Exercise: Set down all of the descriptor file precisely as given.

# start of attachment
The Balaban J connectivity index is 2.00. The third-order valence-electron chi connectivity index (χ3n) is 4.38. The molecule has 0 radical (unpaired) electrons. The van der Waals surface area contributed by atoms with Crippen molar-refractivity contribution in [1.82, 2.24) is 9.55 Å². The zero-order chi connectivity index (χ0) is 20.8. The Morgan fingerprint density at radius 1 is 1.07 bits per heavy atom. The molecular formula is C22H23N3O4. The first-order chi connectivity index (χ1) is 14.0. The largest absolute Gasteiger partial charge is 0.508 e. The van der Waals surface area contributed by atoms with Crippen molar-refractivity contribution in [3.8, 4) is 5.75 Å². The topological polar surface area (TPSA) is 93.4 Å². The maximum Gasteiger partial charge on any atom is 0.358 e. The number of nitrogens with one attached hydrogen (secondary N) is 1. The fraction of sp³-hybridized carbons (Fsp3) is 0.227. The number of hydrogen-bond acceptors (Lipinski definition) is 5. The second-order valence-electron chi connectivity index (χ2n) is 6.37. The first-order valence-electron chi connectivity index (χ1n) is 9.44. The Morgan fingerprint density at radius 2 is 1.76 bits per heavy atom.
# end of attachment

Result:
The Balaban J connectivity index is 2.00. The third-order valence-electron chi connectivity index (χ3n) is 4.38. The molecule has 0 radical (unpaired) electrons. The van der Waals surface area contributed by atoms with Crippen molar-refractivity contribution in [1.82, 2.24) is 9.55 Å². The zero-order chi connectivity index (χ0) is 20.8. The Morgan fingerprint density at radius 1 is 1.07 bits per heavy atom. The molecular formula is C22H23N3O4. The first-order chi connectivity index (χ1) is 14.0. The largest absolute Gasteiger partial charge is 0.508 e. The van der Waals surface area contributed by atoms with Crippen molar-refractivity contribution in [3.8, 4) is 5.75 Å². The topological polar surface area (TPSA) is 93.4 Å². The maximum Gasteiger partial charge on any atom is 0.358 e. The number of nitrogens with one attached hydrogen (secondary N) is 1. The fraction of sp³-hybridized carbons (Fsp3) is 0.227. The number of hydrogen-bond acceptors (Lipinski definition) is 5. The second-order valence-electron chi connectivity index (χ2n) is 6.37. The first-order valence-electron chi connectivity index (χ1n) is 9.44. The Morgan fingerprint density at radius 2 is 1.76 bits per heavy atom.